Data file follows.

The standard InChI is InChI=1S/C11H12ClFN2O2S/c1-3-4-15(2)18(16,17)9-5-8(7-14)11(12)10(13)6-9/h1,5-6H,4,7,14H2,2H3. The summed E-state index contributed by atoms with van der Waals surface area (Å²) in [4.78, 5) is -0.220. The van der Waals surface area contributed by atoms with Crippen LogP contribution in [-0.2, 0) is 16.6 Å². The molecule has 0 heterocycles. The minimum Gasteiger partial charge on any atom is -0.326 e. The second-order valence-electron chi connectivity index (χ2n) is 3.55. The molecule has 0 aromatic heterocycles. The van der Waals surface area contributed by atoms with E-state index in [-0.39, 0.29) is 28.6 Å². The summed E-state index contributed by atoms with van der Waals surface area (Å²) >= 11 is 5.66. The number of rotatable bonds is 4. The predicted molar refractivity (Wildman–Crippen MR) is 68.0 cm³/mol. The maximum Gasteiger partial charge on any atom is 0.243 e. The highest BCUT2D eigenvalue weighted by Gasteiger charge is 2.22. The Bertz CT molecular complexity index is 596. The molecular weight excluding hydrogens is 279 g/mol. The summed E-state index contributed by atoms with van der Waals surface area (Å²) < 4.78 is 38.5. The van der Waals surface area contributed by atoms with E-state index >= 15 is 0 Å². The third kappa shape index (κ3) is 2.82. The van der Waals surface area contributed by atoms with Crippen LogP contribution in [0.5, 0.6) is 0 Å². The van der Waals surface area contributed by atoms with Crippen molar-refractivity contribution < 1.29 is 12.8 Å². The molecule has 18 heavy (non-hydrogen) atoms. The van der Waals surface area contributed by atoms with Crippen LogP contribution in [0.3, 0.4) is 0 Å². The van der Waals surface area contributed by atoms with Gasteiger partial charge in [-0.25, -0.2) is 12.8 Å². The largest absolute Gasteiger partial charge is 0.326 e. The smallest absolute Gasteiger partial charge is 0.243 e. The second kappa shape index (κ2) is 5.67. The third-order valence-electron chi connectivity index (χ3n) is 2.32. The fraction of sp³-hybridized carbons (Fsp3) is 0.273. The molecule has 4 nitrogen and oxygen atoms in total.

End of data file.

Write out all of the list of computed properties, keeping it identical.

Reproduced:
The standard InChI is InChI=1S/C11H12ClFN2O2S/c1-3-4-15(2)18(16,17)9-5-8(7-14)11(12)10(13)6-9/h1,5-6H,4,7,14H2,2H3. The summed E-state index contributed by atoms with van der Waals surface area (Å²) in [4.78, 5) is -0.220. The van der Waals surface area contributed by atoms with Crippen LogP contribution in [-0.2, 0) is 16.6 Å². The molecule has 0 heterocycles. The minimum Gasteiger partial charge on any atom is -0.326 e. The second-order valence-electron chi connectivity index (χ2n) is 3.55. The molecule has 0 aromatic heterocycles. The van der Waals surface area contributed by atoms with E-state index in [-0.39, 0.29) is 28.6 Å². The summed E-state index contributed by atoms with van der Waals surface area (Å²) >= 11 is 5.66. The number of rotatable bonds is 4. The predicted molar refractivity (Wildman–Crippen MR) is 68.0 cm³/mol. The maximum Gasteiger partial charge on any atom is 0.243 e. The highest BCUT2D eigenvalue weighted by Gasteiger charge is 2.22. The Bertz CT molecular complexity index is 596. The molecular weight excluding hydrogens is 279 g/mol. The summed E-state index contributed by atoms with van der Waals surface area (Å²) < 4.78 is 38.5. The van der Waals surface area contributed by atoms with E-state index >= 15 is 0 Å². The third kappa shape index (κ3) is 2.82. The van der Waals surface area contributed by atoms with Crippen LogP contribution in [0.5, 0.6) is 0 Å². The van der Waals surface area contributed by atoms with Crippen molar-refractivity contribution < 1.29 is 12.8 Å². The molecule has 18 heavy (non-hydrogen) atoms. The van der Waals surface area contributed by atoms with Crippen LogP contribution in [0.3, 0.4) is 0 Å². The van der Waals surface area contributed by atoms with Gasteiger partial charge in [-0.25, -0.2) is 12.8 Å². The largest absolute Gasteiger partial charge is 0.326 e. The smallest absolute Gasteiger partial charge is 0.243 e. The second kappa shape index (κ2) is 5.67. The third-order valence-electron chi connectivity index (χ3n) is 2.32. The fraction of sp³-hybridized carbons (Fsp3) is 0.273. The molecule has 4 nitrogen and oxygen atoms in total.